Naturally early risers are less likely to suffer from depression, study finds

New research reveals that asking night owls to rise early leads to poorer wellbeing

sleep deprivation effects: woman looking tired
(Image credit: Getty)

A large-scale study from the University of Exeter has found evidence that going against your natural body clock preference has a negative impact on your mental health. We spoke to PhD student Jessica O’Loughlin, the lead author on the paper, to find out more.

"We found the most robust evidence to date that being an early riser, you are less likely to have depression and more likely to report a higher well-being," says Jessica. The research, published at, suggests that being misaligned with your natural sleep schedule is linked to the poorer wellbeing, but because typical working hours are skewed earlier in the day, it's natural night owls who are impacted most. 

"We found that morning people are more aligned to their body clock preference and we believe this may be because of the way society is setup to a 9 to 5 schedule which benefits early risers," adds Jessica. 

If you're thinking that your body clock is a matter of preference and discipline, that's not the whole story. This study builds on previous research using data from 23andMe (you'll know it as the company behind some of the best DNA home test kits) that identified 351 genes associated with being an early riser or a night owl.

That's not to say there aren't things you can do to shift your natural body clock, says Jessica. "This is a population representative study that uses these genetics to show early risers are protected from depression and have a better wellbeing. However, people can establish routines and make lifestyle choices that may mean they are working against their body clock, and this may not affect their mental health."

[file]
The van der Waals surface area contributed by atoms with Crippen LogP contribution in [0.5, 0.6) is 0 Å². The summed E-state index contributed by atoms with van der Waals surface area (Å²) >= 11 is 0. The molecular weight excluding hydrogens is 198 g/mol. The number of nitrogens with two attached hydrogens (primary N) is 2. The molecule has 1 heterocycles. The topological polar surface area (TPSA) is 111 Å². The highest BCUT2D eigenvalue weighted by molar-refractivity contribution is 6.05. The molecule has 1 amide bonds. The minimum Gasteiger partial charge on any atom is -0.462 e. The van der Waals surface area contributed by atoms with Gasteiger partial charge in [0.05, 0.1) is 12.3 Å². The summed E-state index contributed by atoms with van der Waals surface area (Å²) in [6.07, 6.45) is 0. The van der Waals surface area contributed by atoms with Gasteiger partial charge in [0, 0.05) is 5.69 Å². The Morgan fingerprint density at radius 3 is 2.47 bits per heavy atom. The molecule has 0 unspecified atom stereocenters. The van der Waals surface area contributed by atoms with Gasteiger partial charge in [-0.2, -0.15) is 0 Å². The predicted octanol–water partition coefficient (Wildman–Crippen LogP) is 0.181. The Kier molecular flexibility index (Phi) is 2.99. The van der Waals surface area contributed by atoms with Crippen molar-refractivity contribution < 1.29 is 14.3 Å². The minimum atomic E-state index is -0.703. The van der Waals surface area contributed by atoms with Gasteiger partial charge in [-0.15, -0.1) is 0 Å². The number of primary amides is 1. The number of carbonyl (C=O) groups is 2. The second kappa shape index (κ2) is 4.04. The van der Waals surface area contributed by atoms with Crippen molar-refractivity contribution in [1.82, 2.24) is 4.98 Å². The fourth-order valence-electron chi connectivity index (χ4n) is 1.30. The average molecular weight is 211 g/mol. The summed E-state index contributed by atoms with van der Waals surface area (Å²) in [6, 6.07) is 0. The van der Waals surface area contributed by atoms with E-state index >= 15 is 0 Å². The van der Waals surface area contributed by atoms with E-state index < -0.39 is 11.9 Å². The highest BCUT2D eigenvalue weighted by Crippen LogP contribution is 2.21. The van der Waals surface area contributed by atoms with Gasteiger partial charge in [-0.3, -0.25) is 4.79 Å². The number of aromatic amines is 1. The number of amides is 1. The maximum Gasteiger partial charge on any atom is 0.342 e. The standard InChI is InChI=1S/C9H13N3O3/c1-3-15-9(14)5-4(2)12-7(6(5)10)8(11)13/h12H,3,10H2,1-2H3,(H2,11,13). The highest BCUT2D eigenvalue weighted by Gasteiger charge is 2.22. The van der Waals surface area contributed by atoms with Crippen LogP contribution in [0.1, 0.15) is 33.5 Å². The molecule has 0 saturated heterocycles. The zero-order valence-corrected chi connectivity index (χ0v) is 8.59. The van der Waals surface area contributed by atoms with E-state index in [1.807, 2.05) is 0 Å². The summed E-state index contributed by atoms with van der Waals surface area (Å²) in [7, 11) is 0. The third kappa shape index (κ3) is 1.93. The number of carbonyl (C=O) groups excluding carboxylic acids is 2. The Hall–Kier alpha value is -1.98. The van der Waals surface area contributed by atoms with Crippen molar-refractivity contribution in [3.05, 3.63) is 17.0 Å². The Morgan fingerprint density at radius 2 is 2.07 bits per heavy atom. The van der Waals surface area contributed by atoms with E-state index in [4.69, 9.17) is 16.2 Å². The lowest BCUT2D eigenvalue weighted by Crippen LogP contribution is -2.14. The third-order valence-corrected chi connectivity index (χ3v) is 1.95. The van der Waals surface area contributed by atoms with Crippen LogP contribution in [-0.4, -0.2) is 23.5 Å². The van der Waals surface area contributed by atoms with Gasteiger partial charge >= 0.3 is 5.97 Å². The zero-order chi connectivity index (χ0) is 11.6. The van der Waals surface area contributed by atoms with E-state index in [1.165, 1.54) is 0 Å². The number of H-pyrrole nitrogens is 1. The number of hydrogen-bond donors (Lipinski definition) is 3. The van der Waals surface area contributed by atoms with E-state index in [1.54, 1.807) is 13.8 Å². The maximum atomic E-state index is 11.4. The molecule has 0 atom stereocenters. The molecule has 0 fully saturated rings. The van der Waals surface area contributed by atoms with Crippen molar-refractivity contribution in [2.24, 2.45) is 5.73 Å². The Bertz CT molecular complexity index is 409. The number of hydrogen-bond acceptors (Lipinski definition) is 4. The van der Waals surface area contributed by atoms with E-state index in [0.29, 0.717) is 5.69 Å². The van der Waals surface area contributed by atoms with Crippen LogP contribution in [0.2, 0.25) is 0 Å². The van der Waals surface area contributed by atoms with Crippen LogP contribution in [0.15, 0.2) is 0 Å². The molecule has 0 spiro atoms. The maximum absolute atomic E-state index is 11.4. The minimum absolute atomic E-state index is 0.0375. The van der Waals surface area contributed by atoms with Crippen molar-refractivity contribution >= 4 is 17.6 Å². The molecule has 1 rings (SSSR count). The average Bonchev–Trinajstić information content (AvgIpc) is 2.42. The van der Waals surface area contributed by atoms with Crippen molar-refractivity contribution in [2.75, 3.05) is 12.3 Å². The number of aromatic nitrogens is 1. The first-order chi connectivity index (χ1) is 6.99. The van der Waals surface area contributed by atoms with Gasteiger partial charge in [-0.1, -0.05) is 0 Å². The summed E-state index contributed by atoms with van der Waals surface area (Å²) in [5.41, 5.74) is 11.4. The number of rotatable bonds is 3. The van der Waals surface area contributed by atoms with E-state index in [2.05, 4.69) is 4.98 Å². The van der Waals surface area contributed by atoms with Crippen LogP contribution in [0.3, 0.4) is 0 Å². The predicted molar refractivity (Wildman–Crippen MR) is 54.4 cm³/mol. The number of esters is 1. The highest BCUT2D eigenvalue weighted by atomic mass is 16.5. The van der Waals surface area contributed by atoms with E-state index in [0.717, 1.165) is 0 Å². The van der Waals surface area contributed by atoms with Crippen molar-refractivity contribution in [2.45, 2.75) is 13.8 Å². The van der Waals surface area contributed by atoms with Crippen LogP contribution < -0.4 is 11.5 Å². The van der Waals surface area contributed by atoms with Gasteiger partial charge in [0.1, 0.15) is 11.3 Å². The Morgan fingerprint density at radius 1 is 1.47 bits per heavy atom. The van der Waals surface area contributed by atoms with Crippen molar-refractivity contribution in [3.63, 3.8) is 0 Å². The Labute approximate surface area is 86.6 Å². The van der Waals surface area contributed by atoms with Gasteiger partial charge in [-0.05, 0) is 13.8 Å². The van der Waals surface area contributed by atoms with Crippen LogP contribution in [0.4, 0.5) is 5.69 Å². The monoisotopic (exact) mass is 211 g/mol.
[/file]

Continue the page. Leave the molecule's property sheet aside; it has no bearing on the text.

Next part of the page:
What about shift workers, whose sleep patterns are all over the place? Analysis on that is inconclusive to far, but Jessica says it could be "an interesting next line of research". 

Ruth Hamilton

Ruth is a lifestyle journalist specialising in sleep and wellbeing. She has tested more mattresses than her small flat can handle and will talk at length about them to anyone who shows even a passing interest, and has had to implement a one-in-one-out pillow policy for fear of getting smothered in the night. As well as following all the industry trends and advancements in the mattress and bedding world, she regularly speaks to certified experts to delve into the science behind a great night's sleep, and offer you advice to help you get there. She's currently Sleep Editor on Tom's Guide and TechRadar, and prior to that ran the Outdoors and Wellness channels on T3 (now covered by Matt Kollat and Beth Girdler-Maslen respectively).